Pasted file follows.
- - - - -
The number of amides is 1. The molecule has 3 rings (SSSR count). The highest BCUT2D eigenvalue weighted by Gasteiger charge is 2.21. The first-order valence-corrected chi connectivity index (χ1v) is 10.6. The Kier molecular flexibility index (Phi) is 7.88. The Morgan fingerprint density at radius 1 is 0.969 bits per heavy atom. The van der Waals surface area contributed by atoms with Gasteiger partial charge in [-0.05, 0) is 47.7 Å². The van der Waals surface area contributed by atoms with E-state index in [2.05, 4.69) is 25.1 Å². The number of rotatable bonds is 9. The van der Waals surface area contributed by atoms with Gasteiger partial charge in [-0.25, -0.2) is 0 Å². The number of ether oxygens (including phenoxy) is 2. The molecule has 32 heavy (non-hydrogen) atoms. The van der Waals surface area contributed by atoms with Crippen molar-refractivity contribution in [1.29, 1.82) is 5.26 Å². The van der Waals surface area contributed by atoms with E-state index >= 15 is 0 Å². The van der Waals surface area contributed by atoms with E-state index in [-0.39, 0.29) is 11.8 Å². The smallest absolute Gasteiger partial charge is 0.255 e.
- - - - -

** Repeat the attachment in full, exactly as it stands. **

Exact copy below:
The number of amides is 1. The molecule has 3 rings (SSSR count). The highest BCUT2D eigenvalue weighted by Gasteiger charge is 2.21. The first-order valence-corrected chi connectivity index (χ1v) is 10.6. The Kier molecular flexibility index (Phi) is 7.88. The Morgan fingerprint density at radius 1 is 0.969 bits per heavy atom. The van der Waals surface area contributed by atoms with Gasteiger partial charge in [-0.05, 0) is 47.7 Å². The van der Waals surface area contributed by atoms with E-state index in [2.05, 4.69) is 25.1 Å². The number of rotatable bonds is 9. The van der Waals surface area contributed by atoms with Gasteiger partial charge in [-0.25, -0.2) is 0 Å². The number of ether oxygens (including phenoxy) is 2. The molecule has 32 heavy (non-hydrogen) atoms. The van der Waals surface area contributed by atoms with Crippen molar-refractivity contribution in [1.29, 1.82) is 5.26 Å². The van der Waals surface area contributed by atoms with E-state index >= 15 is 0 Å². The van der Waals surface area contributed by atoms with E-state index in [-0.39, 0.29) is 11.8 Å². The smallest absolute Gasteiger partial charge is 0.255 e.